Lowering the carbon footprint of animal production
Preparing to face the effects of climate change on the animal health sector is not enough: at least 14.5% of human-induced greenhouse gas (GHG) emissions come from livestock production, according to estimations from the Food and Agriculture Organization of the United Nations. Animals naturally emit GHGs. And sick or dying animals as well as those not producing efficiently increase the production system’s carbon footprint as they require medical interventions (veterinary visits), disease control interventions (vaccination, culling and carcass management) and can lead to a waste of resources. In other words: keeping animals healthy and caring for their welfare is critical for the environment.
In 2020 and 2021, more than 1,5 million domestic pigs were lost worldwide to African swine fever (ASF), a highly contagious hemorrhagic viral disease. The ASF outbreaks caused tremendous animal suffering and economic loss for farmers. Additionally, the resources used to raise the pigs went to waste. Greenhouse gases were released while fewer animal products were made available for human consumption.
By implementing strategies for the prevention, control and elimination of priority animal diseases, the World Organisation for Animal Health contributes to improving the health and productivity of animals, thus reducing the carbon footprint of animal production.
of human-induced greenhouse gas emissions come from livestock production
of the world’s poorest people, most affected by climate change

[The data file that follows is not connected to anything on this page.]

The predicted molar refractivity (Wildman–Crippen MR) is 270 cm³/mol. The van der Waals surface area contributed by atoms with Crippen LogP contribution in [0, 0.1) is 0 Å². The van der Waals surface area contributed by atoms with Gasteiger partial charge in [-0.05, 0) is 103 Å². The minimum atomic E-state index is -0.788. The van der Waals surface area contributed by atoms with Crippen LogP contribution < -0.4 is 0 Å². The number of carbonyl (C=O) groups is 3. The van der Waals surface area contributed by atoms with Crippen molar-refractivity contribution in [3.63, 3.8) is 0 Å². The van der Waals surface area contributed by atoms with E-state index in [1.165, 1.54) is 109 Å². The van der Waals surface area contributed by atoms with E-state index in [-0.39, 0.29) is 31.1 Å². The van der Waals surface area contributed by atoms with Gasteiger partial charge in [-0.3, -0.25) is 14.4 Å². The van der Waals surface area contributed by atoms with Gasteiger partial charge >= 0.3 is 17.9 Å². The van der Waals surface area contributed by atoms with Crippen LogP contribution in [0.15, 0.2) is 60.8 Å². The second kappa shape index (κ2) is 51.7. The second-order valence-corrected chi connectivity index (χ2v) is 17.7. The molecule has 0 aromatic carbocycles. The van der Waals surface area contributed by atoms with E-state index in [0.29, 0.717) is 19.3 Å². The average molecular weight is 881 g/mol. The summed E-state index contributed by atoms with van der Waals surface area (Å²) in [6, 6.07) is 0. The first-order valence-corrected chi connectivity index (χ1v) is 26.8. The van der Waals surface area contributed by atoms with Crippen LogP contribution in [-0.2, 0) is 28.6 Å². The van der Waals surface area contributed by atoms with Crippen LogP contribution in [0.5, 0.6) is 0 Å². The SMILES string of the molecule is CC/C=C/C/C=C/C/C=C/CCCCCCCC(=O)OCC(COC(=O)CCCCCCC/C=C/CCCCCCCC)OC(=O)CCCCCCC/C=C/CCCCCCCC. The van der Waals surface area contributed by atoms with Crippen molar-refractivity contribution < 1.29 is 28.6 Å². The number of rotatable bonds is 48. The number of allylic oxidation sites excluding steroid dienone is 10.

Keeping animals healthy means resources are not wasted, lowering the carbon footprint of animal production.
Partnering with UNESCO to keep an eye on the future(s)
As we face the threat of climate change, our future is filled with uncertainty. And with uncertainty comes possibilities for novelty and innovation. We have always worked with our Members to build a better and healthier future for animals and humans. Today, we are taking our forward-thinking approach further.
Since September 2020 and through 2021, we have partnered with UNESCO (United Nations Educational, Scientific and Cultural Organization) to co-design the Futures Literacy Laboratories (FLLs). Futures literacy addresses the need to better act upon an uncertain future by imagining the various scenarios that may occur. Being futures literate enhances our ability to prepare, recover and invent as changes occur. For WOAH, the FLLs present opportunities to sharpen our skills in imagining and anticipating a world increasingly modified by climate change. This empowers us, and our Members, to look at the present differently. By delving into stories and scenarios representing different futures, we can develop capacities to anticipate complexity and uncertainty. Through the practices of foresight and futures literacy we aim to become more resilient and reactive to identify actions that ensure global safety and health while preserving the environment for future generations